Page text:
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The typical reason for evaluating concrete is that it is somehow damaged—we seldom evaluate the condition of perfect concrete but just accept that it is functioning. So what are we looking for when we go out to evaluate damage? Start by deciding whether the damage is structural or superficial. A large diagonal crack across a concrete beam is serious and means it is time to call an engineer—don't take on the responsibility of structural work unless you know what you are doing. Document any structural problems you observe and contact the owner immediately. Just being there could impart some responsibility to you if there was a failure and you didn't take some action.

This doesn't look so bad on the surface, but the rust tells us that the reinforcing steel is deteriorating. The only solution is to remove the unsound concrete and replace with new. The Pascoe Group

Deteriorated concrete and exposed rebar emphasize the need for immediate repairs. Washington State DOT Ground penetrating radar is used to create an image of the reinforcement inside the concrete. Interstate Structural Scanning Inc.

If it appears that the concrete structure is not in danger of collapse, evaluate it in a series of steps. The first step is a simple visual examination:

  • Is the damage local or widespread?
  • Is the damage superficial or does it go deeper into the concrete matrix?
  • Is there damaged (corroded) reinforcing steel?
  • For cracks, are they still moving?
  • For surface delamination, can you define it as thin scaling or deeper spalling or is it an overlay delamination?
  • What more extensive testing is needed?
  • Do you have information about the initial construction (mixes, construction drawings, specifications)?

A good tool to have at this point in the investigation is a hammer and some spray paint. Pinging the concrete surface with the hammer will reveal delaminated areas that can be outlined with the paint. Delaminated areas send back a dull hollow sound instead of the hard ringing of sound concrete. Also be sure to have a tape measure to determine the extent of the repairs. Take lots of notes and photos—even video if that would more easily document the problems.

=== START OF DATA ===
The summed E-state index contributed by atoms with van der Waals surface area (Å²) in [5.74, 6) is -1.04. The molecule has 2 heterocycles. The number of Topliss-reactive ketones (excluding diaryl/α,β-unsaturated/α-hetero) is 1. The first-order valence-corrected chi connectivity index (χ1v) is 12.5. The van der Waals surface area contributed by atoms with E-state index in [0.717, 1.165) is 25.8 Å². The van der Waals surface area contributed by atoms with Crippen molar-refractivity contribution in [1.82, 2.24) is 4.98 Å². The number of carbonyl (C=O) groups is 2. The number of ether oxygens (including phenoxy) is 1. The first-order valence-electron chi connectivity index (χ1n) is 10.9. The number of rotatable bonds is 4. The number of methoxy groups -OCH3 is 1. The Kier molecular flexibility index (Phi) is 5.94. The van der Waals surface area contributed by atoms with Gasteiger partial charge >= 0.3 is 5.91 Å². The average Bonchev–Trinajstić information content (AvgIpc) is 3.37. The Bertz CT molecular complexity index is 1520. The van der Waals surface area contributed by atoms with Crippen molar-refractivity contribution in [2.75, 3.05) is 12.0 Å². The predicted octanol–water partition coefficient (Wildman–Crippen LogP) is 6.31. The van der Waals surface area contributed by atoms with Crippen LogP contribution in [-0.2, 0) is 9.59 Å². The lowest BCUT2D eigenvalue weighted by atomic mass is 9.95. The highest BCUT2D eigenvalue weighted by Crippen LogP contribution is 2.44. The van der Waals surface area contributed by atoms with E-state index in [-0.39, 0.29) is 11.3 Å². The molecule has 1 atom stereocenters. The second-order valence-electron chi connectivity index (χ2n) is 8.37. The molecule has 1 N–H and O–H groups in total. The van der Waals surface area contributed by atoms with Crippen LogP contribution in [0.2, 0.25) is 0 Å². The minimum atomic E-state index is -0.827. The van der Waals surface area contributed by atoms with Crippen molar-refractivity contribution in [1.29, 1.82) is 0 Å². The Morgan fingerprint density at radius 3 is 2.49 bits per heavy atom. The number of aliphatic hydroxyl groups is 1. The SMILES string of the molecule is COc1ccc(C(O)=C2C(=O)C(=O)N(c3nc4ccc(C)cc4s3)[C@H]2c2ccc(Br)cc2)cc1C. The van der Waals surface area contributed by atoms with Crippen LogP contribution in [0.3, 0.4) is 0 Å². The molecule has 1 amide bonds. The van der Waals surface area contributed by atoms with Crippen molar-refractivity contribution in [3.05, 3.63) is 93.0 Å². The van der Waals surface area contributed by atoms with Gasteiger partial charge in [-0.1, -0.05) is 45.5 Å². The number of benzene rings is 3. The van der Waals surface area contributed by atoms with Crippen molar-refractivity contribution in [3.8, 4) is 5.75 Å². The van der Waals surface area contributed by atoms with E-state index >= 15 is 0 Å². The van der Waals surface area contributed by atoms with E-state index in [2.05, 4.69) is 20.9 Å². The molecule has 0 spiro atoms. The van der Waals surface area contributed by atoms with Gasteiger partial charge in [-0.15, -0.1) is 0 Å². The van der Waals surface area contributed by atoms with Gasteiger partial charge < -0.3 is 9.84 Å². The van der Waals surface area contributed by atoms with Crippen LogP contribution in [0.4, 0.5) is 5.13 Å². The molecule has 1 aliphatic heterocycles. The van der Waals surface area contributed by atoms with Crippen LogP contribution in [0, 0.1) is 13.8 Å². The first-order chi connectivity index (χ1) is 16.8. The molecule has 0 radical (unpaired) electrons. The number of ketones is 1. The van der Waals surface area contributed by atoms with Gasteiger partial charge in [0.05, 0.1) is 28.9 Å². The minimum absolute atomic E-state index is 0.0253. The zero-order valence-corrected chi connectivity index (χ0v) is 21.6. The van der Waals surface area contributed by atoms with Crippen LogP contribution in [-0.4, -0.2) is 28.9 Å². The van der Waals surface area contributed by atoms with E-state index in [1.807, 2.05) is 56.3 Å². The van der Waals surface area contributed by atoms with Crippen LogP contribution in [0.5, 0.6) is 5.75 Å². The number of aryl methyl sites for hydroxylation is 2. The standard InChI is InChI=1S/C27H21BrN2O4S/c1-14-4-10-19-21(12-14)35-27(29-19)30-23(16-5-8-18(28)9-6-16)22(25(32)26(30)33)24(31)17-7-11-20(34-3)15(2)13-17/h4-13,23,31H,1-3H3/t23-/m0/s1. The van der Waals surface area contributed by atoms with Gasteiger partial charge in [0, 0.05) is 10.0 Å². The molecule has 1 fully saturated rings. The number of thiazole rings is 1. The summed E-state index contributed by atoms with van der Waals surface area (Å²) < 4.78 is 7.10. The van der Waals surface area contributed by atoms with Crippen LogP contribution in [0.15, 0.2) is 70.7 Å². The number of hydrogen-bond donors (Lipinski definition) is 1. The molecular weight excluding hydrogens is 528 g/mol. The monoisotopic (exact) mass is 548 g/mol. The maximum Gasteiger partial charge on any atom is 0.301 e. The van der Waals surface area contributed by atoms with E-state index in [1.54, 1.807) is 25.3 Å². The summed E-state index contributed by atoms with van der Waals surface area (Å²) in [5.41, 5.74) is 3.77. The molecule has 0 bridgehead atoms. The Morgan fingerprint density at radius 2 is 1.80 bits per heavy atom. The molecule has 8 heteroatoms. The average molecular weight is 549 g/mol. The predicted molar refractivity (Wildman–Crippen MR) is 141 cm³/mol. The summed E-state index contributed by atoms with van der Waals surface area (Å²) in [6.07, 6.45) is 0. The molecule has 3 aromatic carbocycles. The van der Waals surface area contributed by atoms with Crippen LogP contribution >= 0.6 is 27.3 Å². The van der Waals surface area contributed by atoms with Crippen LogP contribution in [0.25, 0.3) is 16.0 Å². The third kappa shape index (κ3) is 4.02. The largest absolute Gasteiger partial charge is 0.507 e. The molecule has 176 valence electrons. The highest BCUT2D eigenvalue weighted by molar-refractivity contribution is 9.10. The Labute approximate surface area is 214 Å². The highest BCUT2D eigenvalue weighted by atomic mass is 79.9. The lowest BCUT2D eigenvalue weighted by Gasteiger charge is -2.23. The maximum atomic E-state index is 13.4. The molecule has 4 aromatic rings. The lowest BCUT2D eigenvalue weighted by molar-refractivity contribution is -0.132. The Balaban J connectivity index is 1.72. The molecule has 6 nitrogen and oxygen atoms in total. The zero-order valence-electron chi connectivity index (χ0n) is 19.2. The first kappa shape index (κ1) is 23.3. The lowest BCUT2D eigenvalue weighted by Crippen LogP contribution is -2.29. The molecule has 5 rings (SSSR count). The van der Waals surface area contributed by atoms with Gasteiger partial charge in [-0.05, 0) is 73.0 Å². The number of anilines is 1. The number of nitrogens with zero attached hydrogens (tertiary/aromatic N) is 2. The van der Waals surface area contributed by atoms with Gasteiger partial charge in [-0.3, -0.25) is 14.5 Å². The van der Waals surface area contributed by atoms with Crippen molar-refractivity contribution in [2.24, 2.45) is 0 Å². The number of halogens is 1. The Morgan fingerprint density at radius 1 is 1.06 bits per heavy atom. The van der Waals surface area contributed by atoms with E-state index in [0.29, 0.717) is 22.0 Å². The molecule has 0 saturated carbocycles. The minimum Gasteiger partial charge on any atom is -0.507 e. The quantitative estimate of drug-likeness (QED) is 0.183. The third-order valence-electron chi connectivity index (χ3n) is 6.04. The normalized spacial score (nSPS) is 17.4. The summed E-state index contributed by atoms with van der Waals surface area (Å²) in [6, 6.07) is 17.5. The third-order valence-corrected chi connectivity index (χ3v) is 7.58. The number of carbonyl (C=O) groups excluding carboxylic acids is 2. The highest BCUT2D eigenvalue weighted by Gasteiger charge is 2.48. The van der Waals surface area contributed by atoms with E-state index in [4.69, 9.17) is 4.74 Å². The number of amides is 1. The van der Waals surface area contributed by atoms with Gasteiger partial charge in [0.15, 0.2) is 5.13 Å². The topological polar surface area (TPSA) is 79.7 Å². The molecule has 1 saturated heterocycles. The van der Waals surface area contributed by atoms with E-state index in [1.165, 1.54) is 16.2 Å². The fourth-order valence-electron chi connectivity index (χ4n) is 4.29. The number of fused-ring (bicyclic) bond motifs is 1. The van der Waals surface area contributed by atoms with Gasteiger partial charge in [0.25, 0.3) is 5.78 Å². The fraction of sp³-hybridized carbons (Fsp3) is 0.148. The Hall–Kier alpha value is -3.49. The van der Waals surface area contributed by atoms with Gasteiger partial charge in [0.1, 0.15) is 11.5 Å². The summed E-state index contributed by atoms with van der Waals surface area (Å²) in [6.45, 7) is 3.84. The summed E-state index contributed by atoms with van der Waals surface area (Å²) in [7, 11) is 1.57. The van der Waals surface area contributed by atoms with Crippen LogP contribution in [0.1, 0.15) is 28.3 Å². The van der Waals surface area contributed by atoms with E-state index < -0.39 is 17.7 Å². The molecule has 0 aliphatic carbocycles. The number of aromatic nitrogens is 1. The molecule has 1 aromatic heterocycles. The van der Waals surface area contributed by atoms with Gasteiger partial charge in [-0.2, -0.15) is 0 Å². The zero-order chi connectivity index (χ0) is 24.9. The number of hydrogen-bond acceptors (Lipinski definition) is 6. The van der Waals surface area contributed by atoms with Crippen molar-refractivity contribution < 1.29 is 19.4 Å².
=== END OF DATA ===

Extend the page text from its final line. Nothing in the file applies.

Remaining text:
At this point you will begin to get a feeling for the cause of the damage. But if you need more information you might have to resort to some destructive and nondestructive evaluation techniques. The first step is just to break away any damaged concrete to determine how deep the damage goes. If you need more information, you can drill core samples for analysis in the lab or by a petrographer (someone who studies hardened concrete using microscopy).

Non-destructive evaluation (NDE) techniques include radar, infrared thermography, and impact-echo. These can reveal a lot about the condition of the concrete and any reinforcement without having to open it up.

For a detailed description of how to conduct a condition assessment, get ACI Committee 364's report, Guide for Evaluation of Concrete Structures before Rehabilitation (ACI 364.1R-07).


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